What is a supermini?

Bigger than city cars, but smaller than family hatchbacks. We explain what superminis are

Simon Ostler
Feb 28, 2020

The supermini market is an interesting one, the name itself is a little unclear, as you'd be forgiven for wondering if these were sub-sized supercars, they are small, but they are rarely fast. Superminis are actually the small cars that fit somewhere between the micro city car and the family hatchback. 

The mix of manoeuvrability and practicality they offer has meant that models such as the Ford Fiesta, Vauxhall Corsa and Volkswagen Polo have become some of the most popular and best-selling cars in the UK, not to mention they tend to be much more affordably than something like a VW Golf or Ford Focus, in many respects, the supermini is the perfect cocktail.

To give you an idea of where the supermini sits in terms of size, here is a quick run-down of where these cars fit in their respective ranges.

MakeCity carSuperminiFamily hatchback

What are the defining characteristics of a supermini?

A supermini is a fairly easy car to spot. It will have three or five doors, be relatively small in size, but as mentioned above, not tiny. The boot will be a hatch, meaning it opens upwards and also grants access to both the boot and interior.

It will have very little body extending beyond the wheels. This makes the most out of the interior space, as this is normally limited to within the wheelbase of a car i.e. distance between the front and rear wheels.

In the UK superminis are popular because they are great value, cheap to run, reliable, fairly practical and can offer a fun driving experience. The fact the Ford Fiesta has been the best selling car in the UK for years is very much evidence to support this.

You can get performance superminis as well with more powerful engines and sporty styling. Because of their small size these cars are often extremely fast and incredibly nimble making them incredible fun to drive. The best example is the Ford Fiesta ST, while equally interesting alternatives include the Audi S1 and Abarth 595.

Used superminis

Small cars have become a popular choice for those who regularly drive around congested cities, and while city cars are completely focused on being small and manoeuvrable they are simply too small for many. This is where the supermini really comes into its own, because it' still compact - much more so than a VW Golf or BMW 3 Series - but they don't sacrifice all of the space and practicality that you get with those larger cars. You also have some pretty stylish and pretty quick options to choose from here, so while they may not be the most expensive cars on the market, they might well be some of the best.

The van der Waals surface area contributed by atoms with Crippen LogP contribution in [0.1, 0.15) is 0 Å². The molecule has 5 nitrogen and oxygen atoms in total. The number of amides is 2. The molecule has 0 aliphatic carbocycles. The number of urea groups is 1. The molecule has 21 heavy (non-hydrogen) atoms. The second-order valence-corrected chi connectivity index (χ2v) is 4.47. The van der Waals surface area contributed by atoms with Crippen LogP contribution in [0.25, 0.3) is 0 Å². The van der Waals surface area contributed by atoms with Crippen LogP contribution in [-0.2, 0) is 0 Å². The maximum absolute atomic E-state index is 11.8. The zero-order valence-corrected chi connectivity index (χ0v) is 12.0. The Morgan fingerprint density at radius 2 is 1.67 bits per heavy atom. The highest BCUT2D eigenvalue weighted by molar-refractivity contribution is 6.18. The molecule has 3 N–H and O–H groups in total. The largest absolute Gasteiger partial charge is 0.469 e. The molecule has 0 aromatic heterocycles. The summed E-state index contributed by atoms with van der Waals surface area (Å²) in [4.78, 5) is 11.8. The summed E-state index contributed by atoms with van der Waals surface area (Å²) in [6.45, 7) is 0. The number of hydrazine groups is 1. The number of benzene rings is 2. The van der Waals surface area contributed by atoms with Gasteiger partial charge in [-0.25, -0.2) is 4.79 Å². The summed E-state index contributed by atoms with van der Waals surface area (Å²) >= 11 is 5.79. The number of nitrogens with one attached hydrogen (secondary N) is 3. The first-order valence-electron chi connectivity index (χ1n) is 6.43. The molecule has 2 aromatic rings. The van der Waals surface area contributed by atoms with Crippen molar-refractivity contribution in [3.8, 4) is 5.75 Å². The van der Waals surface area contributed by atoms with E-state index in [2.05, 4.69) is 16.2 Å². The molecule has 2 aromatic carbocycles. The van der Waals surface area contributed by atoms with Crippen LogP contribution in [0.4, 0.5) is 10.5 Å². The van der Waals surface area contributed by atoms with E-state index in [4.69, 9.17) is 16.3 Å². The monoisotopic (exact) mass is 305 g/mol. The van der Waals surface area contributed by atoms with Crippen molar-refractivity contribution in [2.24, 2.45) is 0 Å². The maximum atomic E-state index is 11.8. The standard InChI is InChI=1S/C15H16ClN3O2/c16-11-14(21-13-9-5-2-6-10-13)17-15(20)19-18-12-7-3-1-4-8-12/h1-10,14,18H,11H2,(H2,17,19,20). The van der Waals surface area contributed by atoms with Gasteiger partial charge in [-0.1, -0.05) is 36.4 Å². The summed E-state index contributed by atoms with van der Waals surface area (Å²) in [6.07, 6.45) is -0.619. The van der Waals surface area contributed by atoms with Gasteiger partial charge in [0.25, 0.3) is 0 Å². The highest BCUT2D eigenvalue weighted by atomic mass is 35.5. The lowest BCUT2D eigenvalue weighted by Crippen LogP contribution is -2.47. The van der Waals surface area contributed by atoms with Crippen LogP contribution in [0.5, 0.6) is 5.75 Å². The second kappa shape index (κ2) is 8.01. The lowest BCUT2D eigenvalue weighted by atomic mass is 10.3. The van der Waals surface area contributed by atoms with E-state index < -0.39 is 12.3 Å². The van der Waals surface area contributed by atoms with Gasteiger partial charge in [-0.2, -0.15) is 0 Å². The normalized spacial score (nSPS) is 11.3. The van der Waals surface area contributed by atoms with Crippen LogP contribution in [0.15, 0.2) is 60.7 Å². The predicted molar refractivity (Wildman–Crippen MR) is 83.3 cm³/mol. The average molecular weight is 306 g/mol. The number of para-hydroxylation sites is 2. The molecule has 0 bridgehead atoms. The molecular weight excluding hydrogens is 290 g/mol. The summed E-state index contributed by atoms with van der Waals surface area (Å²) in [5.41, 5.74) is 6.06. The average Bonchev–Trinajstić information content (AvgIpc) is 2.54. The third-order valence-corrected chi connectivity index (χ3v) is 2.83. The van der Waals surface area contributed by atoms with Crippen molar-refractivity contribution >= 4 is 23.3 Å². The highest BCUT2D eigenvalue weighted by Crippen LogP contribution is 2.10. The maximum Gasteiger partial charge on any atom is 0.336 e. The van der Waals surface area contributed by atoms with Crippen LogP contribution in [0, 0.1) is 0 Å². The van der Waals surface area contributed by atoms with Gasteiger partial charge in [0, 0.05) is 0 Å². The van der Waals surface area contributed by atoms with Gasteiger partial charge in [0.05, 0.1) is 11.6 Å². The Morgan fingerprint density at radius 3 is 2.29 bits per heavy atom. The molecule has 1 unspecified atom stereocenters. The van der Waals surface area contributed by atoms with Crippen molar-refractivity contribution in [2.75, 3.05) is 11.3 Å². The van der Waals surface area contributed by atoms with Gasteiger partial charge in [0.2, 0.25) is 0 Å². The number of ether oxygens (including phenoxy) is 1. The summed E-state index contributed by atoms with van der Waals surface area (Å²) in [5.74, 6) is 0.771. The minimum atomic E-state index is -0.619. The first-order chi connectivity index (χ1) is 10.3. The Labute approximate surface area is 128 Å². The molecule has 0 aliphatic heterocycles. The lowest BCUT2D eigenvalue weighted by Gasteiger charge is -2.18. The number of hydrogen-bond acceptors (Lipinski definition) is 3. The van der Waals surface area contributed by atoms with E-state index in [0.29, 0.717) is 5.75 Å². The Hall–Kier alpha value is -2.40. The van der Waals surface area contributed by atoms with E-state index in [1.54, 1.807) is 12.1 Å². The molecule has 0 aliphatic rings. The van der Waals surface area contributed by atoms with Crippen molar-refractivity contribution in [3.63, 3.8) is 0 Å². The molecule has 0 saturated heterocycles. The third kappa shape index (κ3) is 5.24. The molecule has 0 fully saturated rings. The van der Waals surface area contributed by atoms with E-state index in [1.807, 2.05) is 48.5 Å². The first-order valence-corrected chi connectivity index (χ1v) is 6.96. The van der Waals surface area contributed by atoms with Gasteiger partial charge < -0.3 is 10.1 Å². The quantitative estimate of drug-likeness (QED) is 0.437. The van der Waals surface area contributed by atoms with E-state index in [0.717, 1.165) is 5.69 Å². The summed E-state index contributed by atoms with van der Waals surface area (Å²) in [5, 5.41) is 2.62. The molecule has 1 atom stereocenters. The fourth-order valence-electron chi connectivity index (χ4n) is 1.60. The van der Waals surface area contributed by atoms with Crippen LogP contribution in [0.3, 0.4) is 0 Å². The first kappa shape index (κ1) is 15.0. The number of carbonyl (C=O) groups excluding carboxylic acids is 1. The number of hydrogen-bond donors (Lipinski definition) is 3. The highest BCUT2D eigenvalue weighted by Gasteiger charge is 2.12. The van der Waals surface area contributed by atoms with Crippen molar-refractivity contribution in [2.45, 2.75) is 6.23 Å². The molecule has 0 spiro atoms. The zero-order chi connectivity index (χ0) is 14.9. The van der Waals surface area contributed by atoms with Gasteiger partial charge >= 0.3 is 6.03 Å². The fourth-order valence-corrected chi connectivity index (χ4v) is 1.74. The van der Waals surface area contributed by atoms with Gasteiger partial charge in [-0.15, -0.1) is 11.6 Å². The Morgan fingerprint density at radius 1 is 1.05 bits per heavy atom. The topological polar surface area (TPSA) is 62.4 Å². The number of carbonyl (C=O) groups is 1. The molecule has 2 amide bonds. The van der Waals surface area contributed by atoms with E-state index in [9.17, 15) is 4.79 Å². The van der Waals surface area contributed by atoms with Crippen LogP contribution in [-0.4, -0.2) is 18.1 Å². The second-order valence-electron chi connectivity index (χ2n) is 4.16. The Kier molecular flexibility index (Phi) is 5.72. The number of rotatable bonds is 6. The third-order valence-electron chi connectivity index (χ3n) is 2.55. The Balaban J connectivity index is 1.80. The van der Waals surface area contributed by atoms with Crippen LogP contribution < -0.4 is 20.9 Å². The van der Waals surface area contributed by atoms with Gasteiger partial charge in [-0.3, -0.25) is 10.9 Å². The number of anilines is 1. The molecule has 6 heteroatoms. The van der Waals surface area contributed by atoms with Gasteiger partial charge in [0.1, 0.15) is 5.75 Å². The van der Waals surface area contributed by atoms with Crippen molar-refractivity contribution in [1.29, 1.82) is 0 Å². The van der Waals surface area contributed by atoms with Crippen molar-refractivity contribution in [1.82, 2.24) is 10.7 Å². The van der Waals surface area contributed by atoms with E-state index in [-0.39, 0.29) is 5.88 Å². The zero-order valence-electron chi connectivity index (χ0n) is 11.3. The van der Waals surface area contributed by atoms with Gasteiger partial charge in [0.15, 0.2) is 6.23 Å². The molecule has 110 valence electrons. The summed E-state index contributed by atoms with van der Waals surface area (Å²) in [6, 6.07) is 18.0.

There is a choice of 3115 superminis currently available on BuyaCar, with prices starting at £4,100 and finance deals from £84 per month.

Superminis: pros and cons


Low running costs
Reliable and simple to fix
Can be fun to drive


Lack practicality
Not as comfortable as larger cars
Generally not great on motorways

What to look for when buying a supermini

  • Euro NCAP crash test rating: Euro NCAP is a crash test expert and rates how safe a car is. The tests are different depending on the size of a car, with larger cars having harder tests. With this in mind, you want to make sure the supermini you are looking at has a great safety rating – especially if you will be transporting kids in the back. What is Euro NCAP?
  • Emissions: thanks to a shake-up of the car taxation rules, buying an older car could actually save you money when it comes road tax.
  • Folding seats: in a relatively small car, being able to fold some of the rear seats instead of all of them is incredibly useful, especially on trips to your household waste recycling centre.
  • Warranty: if you are buying a nearly new car you should be able to snag a bargain with a warranty. Kia offers an industry leading seven-year warranty, but many manufacturers only cover their cars for the first three years of its life.
  • Transmission: superminis are perfectly suited to manual gearboxes, thanks largely to their small rev-happy engines. While automatic superminis are better than ever, it is good to test drive the auto versions to make sure you can live with it before you buy.


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